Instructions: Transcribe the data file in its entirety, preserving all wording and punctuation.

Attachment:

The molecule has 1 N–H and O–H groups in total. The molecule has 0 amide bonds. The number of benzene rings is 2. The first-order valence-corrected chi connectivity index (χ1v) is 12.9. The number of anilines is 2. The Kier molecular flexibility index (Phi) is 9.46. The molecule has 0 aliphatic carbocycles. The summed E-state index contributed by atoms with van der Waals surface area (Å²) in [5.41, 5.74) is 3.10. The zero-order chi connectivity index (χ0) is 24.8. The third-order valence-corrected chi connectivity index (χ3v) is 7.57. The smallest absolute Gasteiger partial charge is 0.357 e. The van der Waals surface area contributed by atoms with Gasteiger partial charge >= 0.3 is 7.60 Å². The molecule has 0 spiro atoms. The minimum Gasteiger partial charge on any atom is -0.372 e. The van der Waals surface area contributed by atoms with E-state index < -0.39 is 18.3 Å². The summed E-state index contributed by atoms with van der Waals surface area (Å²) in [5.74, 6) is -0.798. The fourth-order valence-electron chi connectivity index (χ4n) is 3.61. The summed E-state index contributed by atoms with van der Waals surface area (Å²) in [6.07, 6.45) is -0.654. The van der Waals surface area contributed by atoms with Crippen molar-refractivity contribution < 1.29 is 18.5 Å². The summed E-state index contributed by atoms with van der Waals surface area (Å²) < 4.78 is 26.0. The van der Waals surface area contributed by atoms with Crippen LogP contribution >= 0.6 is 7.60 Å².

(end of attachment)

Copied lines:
The molecule has 1 N–H and O–H groups in total. The molecule has 0 amide bonds. The number of benzene rings is 2. The first-order valence-corrected chi connectivity index (χ1v) is 12.9. The number of anilines is 2. The Kier molecular flexibility index (Phi) is 9.46. The molecule has 0 aliphatic carbocycles. The summed E-state index contributed by atoms with van der Waals surface area (Å²) in [5.41, 5.74) is 3.10. The zero-order chi connectivity index (χ0) is 24.8. The third-order valence-corrected chi connectivity index (χ3v) is 7.57. The smallest absolute Gasteiger partial charge is 0.357 e. The van der Waals surface area contributed by atoms with Gasteiger partial charge >= 0.3 is 7.60 Å². The molecule has 0 spiro atoms. The minimum Gasteiger partial charge on any atom is -0.372 e. The van der Waals surface area contributed by atoms with E-state index < -0.39 is 18.3 Å². The summed E-state index contributed by atoms with van der Waals surface area (Å²) in [5.74, 6) is -0.798. The fourth-order valence-electron chi connectivity index (χ4n) is 3.61. The summed E-state index contributed by atoms with van der Waals surface area (Å²) in [6.07, 6.45) is -0.654. The van der Waals surface area contributed by atoms with Crippen molar-refractivity contribution < 1.29 is 18.5 Å². The summed E-state index contributed by atoms with van der Waals surface area (Å²) < 4.78 is 26.0. The van der Waals surface area contributed by atoms with Crippen LogP contribution >= 0.6 is 7.60 Å².